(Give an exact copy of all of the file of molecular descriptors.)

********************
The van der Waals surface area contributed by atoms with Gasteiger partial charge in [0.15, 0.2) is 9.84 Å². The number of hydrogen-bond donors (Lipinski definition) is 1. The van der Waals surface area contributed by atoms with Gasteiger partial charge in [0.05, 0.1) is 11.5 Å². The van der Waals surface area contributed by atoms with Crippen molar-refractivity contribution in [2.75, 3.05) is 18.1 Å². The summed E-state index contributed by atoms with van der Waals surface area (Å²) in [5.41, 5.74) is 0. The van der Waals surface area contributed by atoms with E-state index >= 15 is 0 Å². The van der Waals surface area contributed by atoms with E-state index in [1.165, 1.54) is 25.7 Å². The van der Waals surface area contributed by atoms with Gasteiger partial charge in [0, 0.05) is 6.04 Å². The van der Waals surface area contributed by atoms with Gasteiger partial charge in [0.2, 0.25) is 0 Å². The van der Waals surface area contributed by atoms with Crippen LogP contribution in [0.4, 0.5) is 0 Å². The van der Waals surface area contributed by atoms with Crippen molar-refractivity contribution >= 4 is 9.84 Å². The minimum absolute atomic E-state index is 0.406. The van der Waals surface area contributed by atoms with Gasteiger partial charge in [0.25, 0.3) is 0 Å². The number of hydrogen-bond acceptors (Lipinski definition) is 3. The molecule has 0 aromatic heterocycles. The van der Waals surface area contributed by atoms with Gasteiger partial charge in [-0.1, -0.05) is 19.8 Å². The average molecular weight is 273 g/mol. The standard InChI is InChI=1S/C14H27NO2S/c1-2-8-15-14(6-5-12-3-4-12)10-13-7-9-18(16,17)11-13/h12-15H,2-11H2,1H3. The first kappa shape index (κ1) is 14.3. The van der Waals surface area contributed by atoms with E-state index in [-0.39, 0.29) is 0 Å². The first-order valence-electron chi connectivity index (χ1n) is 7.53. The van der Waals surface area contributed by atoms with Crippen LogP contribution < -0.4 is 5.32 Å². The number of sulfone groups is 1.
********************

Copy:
The van der Waals surface area contributed by atoms with Gasteiger partial charge in [0.15, 0.2) is 9.84 Å². The number of hydrogen-bond donors (Lipinski definition) is 1. The van der Waals surface area contributed by atoms with Gasteiger partial charge in [0.05, 0.1) is 11.5 Å². The van der Waals surface area contributed by atoms with Crippen molar-refractivity contribution in [2.75, 3.05) is 18.1 Å². The summed E-state index contributed by atoms with van der Waals surface area (Å²) in [5.41, 5.74) is 0. The van der Waals surface area contributed by atoms with E-state index >= 15 is 0 Å². The van der Waals surface area contributed by atoms with E-state index in [1.165, 1.54) is 25.7 Å². The van der Waals surface area contributed by atoms with Gasteiger partial charge in [0, 0.05) is 6.04 Å². The van der Waals surface area contributed by atoms with Gasteiger partial charge in [0.2, 0.25) is 0 Å². The van der Waals surface area contributed by atoms with Crippen LogP contribution in [0.4, 0.5) is 0 Å². The van der Waals surface area contributed by atoms with Crippen molar-refractivity contribution >= 4 is 9.84 Å². The minimum absolute atomic E-state index is 0.406. The van der Waals surface area contributed by atoms with Gasteiger partial charge in [0.25, 0.3) is 0 Å². The number of hydrogen-bond acceptors (Lipinski definition) is 3. The molecule has 0 aromatic heterocycles. The van der Waals surface area contributed by atoms with Gasteiger partial charge in [-0.1, -0.05) is 19.8 Å². The average molecular weight is 273 g/mol. The standard InChI is InChI=1S/C14H27NO2S/c1-2-8-15-14(6-5-12-3-4-12)10-13-7-9-18(16,17)11-13/h12-15H,2-11H2,1H3. The first kappa shape index (κ1) is 14.3. The van der Waals surface area contributed by atoms with E-state index in [-0.39, 0.29) is 0 Å². The first-order valence-electron chi connectivity index (χ1n) is 7.53. The van der Waals surface area contributed by atoms with Crippen LogP contribution < -0.4 is 5.32 Å². The number of sulfone groups is 1.